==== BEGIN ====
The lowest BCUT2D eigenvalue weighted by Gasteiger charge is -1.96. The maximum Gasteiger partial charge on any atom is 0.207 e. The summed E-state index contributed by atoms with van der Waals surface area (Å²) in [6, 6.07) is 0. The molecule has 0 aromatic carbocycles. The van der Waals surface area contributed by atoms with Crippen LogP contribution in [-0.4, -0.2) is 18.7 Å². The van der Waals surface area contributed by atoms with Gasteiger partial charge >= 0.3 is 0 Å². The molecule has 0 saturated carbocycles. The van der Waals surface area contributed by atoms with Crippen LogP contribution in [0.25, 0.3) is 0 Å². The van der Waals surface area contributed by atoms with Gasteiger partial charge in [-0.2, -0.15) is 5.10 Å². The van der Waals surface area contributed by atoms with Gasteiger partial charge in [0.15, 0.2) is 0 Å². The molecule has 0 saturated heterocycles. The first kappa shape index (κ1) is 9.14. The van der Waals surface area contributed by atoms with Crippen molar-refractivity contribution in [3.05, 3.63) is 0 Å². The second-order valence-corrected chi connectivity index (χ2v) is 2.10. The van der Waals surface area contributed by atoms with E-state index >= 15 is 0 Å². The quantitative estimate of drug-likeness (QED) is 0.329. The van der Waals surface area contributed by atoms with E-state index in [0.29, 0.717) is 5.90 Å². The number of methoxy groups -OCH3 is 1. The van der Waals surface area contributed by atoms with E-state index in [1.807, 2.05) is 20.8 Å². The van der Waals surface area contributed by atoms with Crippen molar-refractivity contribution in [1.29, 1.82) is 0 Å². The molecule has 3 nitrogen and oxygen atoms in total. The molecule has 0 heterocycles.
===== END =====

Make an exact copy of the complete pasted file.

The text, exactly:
The lowest BCUT2D eigenvalue weighted by Gasteiger charge is -1.96. The maximum Gasteiger partial charge on any atom is 0.207 e. The summed E-state index contributed by atoms with van der Waals surface area (Å²) in [6, 6.07) is 0. The molecule has 0 aromatic carbocycles. The van der Waals surface area contributed by atoms with Crippen LogP contribution in [-0.4, -0.2) is 18.7 Å². The van der Waals surface area contributed by atoms with Gasteiger partial charge >= 0.3 is 0 Å². The molecule has 0 saturated carbocycles. The van der Waals surface area contributed by atoms with Crippen LogP contribution in [0.25, 0.3) is 0 Å². The van der Waals surface area contributed by atoms with Gasteiger partial charge in [-0.2, -0.15) is 5.10 Å². The van der Waals surface area contributed by atoms with Gasteiger partial charge in [0.15, 0.2) is 0 Å². The molecule has 0 saturated heterocycles. The first kappa shape index (κ1) is 9.14. The van der Waals surface area contributed by atoms with Crippen molar-refractivity contribution in [3.05, 3.63) is 0 Å². The second-order valence-corrected chi connectivity index (χ2v) is 2.10. The van der Waals surface area contributed by atoms with E-state index >= 15 is 0 Å². The quantitative estimate of drug-likeness (QED) is 0.329. The van der Waals surface area contributed by atoms with E-state index in [0.29, 0.717) is 5.90 Å². The number of methoxy groups -OCH3 is 1. The van der Waals surface area contributed by atoms with E-state index in [1.807, 2.05) is 20.8 Å². The van der Waals surface area contributed by atoms with Crippen molar-refractivity contribution in [1.29, 1.82) is 0 Å². The molecule has 3 nitrogen and oxygen atoms in total. The molecule has 0 heterocycles.